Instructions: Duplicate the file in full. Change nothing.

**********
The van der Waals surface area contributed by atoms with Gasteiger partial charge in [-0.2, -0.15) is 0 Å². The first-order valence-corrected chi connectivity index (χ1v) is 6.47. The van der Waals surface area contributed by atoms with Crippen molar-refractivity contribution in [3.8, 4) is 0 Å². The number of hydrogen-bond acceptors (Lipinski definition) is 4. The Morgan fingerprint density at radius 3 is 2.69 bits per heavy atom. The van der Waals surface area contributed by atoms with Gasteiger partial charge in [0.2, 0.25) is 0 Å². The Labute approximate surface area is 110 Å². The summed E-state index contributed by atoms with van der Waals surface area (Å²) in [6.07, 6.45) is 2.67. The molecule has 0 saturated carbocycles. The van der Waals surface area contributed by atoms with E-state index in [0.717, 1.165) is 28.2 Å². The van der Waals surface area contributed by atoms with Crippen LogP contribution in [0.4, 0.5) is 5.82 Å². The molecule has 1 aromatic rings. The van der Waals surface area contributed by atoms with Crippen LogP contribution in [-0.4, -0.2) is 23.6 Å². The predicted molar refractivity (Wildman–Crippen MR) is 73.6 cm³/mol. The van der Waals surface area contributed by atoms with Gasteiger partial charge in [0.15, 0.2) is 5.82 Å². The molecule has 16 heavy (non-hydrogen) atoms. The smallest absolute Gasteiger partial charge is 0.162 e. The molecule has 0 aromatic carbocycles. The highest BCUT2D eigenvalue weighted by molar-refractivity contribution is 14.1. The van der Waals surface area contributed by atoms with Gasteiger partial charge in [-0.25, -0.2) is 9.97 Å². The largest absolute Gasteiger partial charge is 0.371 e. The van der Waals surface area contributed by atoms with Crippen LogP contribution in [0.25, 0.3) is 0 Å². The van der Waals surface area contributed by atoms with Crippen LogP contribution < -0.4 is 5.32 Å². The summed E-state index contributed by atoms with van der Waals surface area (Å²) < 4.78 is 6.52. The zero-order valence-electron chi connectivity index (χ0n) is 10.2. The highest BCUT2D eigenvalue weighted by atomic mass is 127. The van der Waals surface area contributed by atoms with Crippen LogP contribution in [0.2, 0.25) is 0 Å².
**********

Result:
The van der Waals surface area contributed by atoms with Gasteiger partial charge in [-0.2, -0.15) is 0 Å². The first-order valence-corrected chi connectivity index (χ1v) is 6.47. The van der Waals surface area contributed by atoms with Crippen molar-refractivity contribution in [3.8, 4) is 0 Å². The number of hydrogen-bond acceptors (Lipinski definition) is 4. The Morgan fingerprint density at radius 3 is 2.69 bits per heavy atom. The van der Waals surface area contributed by atoms with Gasteiger partial charge in [0.2, 0.25) is 0 Å². The Labute approximate surface area is 110 Å². The summed E-state index contributed by atoms with van der Waals surface area (Å²) in [6.07, 6.45) is 2.67. The molecule has 0 saturated carbocycles. The van der Waals surface area contributed by atoms with E-state index in [0.717, 1.165) is 28.2 Å². The van der Waals surface area contributed by atoms with Crippen LogP contribution in [0.4, 0.5) is 5.82 Å². The molecule has 1 aromatic rings. The van der Waals surface area contributed by atoms with Crippen LogP contribution in [-0.4, -0.2) is 23.6 Å². The predicted molar refractivity (Wildman–Crippen MR) is 73.6 cm³/mol. The van der Waals surface area contributed by atoms with Gasteiger partial charge in [0.15, 0.2) is 5.82 Å². The molecule has 16 heavy (non-hydrogen) atoms. The smallest absolute Gasteiger partial charge is 0.162 e. The molecule has 0 aromatic carbocycles. The highest BCUT2D eigenvalue weighted by molar-refractivity contribution is 14.1. The van der Waals surface area contributed by atoms with Gasteiger partial charge in [-0.25, -0.2) is 9.97 Å². The largest absolute Gasteiger partial charge is 0.371 e. The van der Waals surface area contributed by atoms with Crippen LogP contribution in [0.25, 0.3) is 0 Å². The van der Waals surface area contributed by atoms with Crippen LogP contribution < -0.4 is 5.32 Å². The summed E-state index contributed by atoms with van der Waals surface area (Å²) < 4.78 is 6.52. The zero-order valence-electron chi connectivity index (χ0n) is 10.2. The highest BCUT2D eigenvalue weighted by atomic mass is 127. The van der Waals surface area contributed by atoms with Crippen LogP contribution in [0.2, 0.25) is 0 Å².